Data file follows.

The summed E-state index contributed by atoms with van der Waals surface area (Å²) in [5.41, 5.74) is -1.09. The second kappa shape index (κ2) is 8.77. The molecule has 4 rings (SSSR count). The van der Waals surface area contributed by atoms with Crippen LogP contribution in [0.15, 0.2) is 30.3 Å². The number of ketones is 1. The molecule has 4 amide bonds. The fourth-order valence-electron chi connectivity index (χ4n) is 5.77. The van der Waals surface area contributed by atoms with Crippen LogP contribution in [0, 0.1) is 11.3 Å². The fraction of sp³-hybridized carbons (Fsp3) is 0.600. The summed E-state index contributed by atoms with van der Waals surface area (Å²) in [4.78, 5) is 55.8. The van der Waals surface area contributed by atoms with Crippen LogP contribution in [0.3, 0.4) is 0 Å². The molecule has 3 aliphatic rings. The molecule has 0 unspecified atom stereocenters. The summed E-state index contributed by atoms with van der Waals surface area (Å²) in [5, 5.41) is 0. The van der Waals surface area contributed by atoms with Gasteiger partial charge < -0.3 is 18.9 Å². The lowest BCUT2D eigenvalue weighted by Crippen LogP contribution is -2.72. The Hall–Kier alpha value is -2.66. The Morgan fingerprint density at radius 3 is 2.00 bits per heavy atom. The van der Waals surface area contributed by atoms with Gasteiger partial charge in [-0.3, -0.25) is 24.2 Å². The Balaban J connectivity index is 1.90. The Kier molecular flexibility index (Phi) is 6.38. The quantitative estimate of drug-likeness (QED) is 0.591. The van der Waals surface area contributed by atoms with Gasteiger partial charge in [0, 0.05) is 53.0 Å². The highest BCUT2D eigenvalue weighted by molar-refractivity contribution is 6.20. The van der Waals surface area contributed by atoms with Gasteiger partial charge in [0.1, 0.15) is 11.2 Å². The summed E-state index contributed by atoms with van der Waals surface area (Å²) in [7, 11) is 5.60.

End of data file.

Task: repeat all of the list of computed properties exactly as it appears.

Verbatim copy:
The summed E-state index contributed by atoms with van der Waals surface area (Å²) in [5.41, 5.74) is -1.09. The second kappa shape index (κ2) is 8.77. The molecule has 4 rings (SSSR count). The van der Waals surface area contributed by atoms with Crippen LogP contribution in [0.15, 0.2) is 30.3 Å². The number of ketones is 1. The molecule has 4 amide bonds. The fourth-order valence-electron chi connectivity index (χ4n) is 5.77. The van der Waals surface area contributed by atoms with Crippen LogP contribution in [0, 0.1) is 11.3 Å². The fraction of sp³-hybridized carbons (Fsp3) is 0.600. The summed E-state index contributed by atoms with van der Waals surface area (Å²) in [4.78, 5) is 55.8. The van der Waals surface area contributed by atoms with Crippen LogP contribution in [0.3, 0.4) is 0 Å². The molecule has 3 aliphatic rings. The molecule has 0 unspecified atom stereocenters. The summed E-state index contributed by atoms with van der Waals surface area (Å²) in [5, 5.41) is 0. The van der Waals surface area contributed by atoms with Gasteiger partial charge < -0.3 is 18.9 Å². The lowest BCUT2D eigenvalue weighted by Crippen LogP contribution is -2.72. The Hall–Kier alpha value is -2.66. The Morgan fingerprint density at radius 3 is 2.00 bits per heavy atom. The van der Waals surface area contributed by atoms with Gasteiger partial charge in [-0.3, -0.25) is 24.2 Å². The Balaban J connectivity index is 1.90. The Kier molecular flexibility index (Phi) is 6.38. The quantitative estimate of drug-likeness (QED) is 0.591. The van der Waals surface area contributed by atoms with Gasteiger partial charge in [0, 0.05) is 53.0 Å². The highest BCUT2D eigenvalue weighted by molar-refractivity contribution is 6.20. The van der Waals surface area contributed by atoms with Gasteiger partial charge in [0.1, 0.15) is 11.2 Å². The summed E-state index contributed by atoms with van der Waals surface area (Å²) in [7, 11) is 5.60.